Brexit uncertainty stagnates UK economic growth
As predicted, the Brexit deadline was extended not once, but twice with 31 January 2020 the new key date in everyone’s diary. The EU did in fact renegotiate the withdrawal agreement with new Prime Minister Boris Johnson, which many EU leaders had previously stated would be impossible, indicating compromise as suggested in my prediction.
This failure to get the deal done has stagnated economic growth in the UK, with the private sector seeing its largest drop in activity since the EU referendum. The most recent annual GDP growth rate published in September showed a drop to 1% compared to its previous reading of 1.3%. Q2 2019 GDP data went even further showing economic contraction of 0.2% and Q3 showing expansion of 0.3% growth which missed forecasts.
The all-important UK manufacturing industry has been hit particularly hard with many projects on hold for the time being. Consumer confidence has fallen as forecasted, and is at its lowest levels in over five years.
Dollar shines as safe-haven currency
The US has so far imposed tariffs on $360bn worth of Chinese goods, whilst China has retaliated with tariffs ranging from 5-25% on $110bn worth of US imports. This has led to some analysts suggesting that a potential technical recession in the US could occur as economic growth started to decrease.
With President Trump criticising the Federal Reserve and its Chairman Jerome Powell on multiple occasions, the central bank was already under pressure to cut interest rates to stimulate economic growth during the US-China trade war. This has led to a total of three rate cuts in 2019. Although I had predicted interest rates to fall this year in the US, the Federal Reserve loosened monetary policy by more than expected.
The trade war, as well as the global economic slowdown, benefited the Dollar due to its safe-haven status as previously thought. As a result, in August GBP/USD fell to its lowest levels since 1986.
Multiple issues across the EU
The European Commission has certainly had many issues to contend with that have required its attention over the past 12 months. A combination of global trade tensions, Brexit uncertainty and a decline in the EU’s automobile industry contributed to Germany experiencing economic contraction in Q2 2019, and just avoiding a technical recession after its economy grew by 0.1% in Q3.
The ongoing battle between the European Commission and Italy over its budget deficit target continued for the first half of the year. Only after the Italian government approved public spending cuts of €7.6 billion did the Commission concede that it was not in breach of its spending rules.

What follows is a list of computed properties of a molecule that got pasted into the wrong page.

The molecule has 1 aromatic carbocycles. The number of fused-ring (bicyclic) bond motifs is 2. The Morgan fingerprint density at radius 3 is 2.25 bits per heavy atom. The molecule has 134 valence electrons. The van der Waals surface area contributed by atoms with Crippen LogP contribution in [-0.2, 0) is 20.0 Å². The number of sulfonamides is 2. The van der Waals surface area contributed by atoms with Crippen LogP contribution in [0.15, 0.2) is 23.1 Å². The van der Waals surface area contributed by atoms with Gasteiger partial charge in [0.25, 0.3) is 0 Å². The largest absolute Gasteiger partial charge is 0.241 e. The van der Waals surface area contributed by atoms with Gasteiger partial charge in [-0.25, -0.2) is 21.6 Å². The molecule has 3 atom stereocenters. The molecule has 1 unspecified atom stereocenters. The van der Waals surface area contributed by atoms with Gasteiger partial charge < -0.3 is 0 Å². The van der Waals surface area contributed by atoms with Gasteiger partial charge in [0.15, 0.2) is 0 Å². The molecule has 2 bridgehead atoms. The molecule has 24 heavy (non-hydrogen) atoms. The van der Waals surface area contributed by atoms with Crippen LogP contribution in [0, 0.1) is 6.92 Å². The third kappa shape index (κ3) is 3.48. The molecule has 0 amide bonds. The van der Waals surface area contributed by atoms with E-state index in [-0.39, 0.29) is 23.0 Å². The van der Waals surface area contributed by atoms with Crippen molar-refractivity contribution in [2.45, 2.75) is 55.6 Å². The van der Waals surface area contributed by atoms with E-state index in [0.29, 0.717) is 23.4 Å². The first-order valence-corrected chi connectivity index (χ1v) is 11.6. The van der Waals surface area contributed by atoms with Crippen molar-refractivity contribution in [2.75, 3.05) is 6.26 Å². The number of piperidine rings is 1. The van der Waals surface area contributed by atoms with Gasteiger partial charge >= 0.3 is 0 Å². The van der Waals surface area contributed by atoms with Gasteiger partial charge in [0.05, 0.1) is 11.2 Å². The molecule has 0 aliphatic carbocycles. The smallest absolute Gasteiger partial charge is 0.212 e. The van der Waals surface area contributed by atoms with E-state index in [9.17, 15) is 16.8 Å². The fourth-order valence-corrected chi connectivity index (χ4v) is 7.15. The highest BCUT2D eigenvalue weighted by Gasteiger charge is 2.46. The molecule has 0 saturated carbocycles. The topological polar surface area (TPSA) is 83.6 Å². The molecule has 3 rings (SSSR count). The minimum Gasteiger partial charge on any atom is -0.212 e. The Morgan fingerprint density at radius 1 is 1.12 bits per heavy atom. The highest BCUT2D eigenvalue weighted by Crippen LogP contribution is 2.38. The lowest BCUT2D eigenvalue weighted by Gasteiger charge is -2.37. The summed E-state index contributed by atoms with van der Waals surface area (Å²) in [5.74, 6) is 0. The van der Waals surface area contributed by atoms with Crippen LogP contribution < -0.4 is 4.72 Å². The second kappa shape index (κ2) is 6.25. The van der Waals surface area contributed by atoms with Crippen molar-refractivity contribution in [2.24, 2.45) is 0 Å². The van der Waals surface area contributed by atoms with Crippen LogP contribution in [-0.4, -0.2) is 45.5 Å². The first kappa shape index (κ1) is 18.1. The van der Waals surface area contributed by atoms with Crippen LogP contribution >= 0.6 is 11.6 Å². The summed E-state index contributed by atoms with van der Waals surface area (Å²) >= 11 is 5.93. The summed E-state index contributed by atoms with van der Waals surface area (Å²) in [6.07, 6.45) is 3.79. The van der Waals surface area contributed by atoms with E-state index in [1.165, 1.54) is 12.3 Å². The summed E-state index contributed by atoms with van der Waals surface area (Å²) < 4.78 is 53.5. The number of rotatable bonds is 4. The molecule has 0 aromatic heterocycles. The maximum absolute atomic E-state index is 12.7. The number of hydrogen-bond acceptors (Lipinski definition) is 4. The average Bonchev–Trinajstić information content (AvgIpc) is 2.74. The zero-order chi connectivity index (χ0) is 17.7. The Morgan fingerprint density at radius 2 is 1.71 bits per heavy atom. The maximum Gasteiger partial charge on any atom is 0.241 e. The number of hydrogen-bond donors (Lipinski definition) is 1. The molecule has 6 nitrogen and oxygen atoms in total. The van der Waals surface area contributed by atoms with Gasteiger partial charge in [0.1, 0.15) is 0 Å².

However, the Commission has concluded that France, Italy, Spain and Belgium are all unlikely to meet their budget targets for 2020. Therefore, my accurate predictions of multiple issues across the EU for 2019 look to spill over into the New Year as well.
China growth predictions
I had predicted that Chinese growth might beat last year’s figures as trade tensions ease with the US. However, as multiple tariffs have been introduced from both parties this year (as explained earlier), this has not been realised. The most recent annual GDP growth rate was released at 6%, which is lower than the previous year. Clearly, prolonged trade tensions have hit China harder than expected, with issues such as intellectual property and the US blacklisting of Chinese technology company Huawei still getting in the way of both sides agreeing a ‘phase one’ interim trade agreement.
In addition, the decision by US companies such as Amazon to source goods from other countries such as Vietnam in order to avoid these tariffs contributed to a larger than expected decline in growth this year. Apple began a trial production run on one of its most successful products in Vietnam, whilst Google will shift production of one of its smartphones from China to Vietnam. Overall, the uncertainty around China’s trading position caused by the US trade tariffs has had a greater than expected impact.
On the day of the UK General Election, and as the UK draws ever closer to Brexit, 2020 will undoubtedly be another tumultuous year for the economy.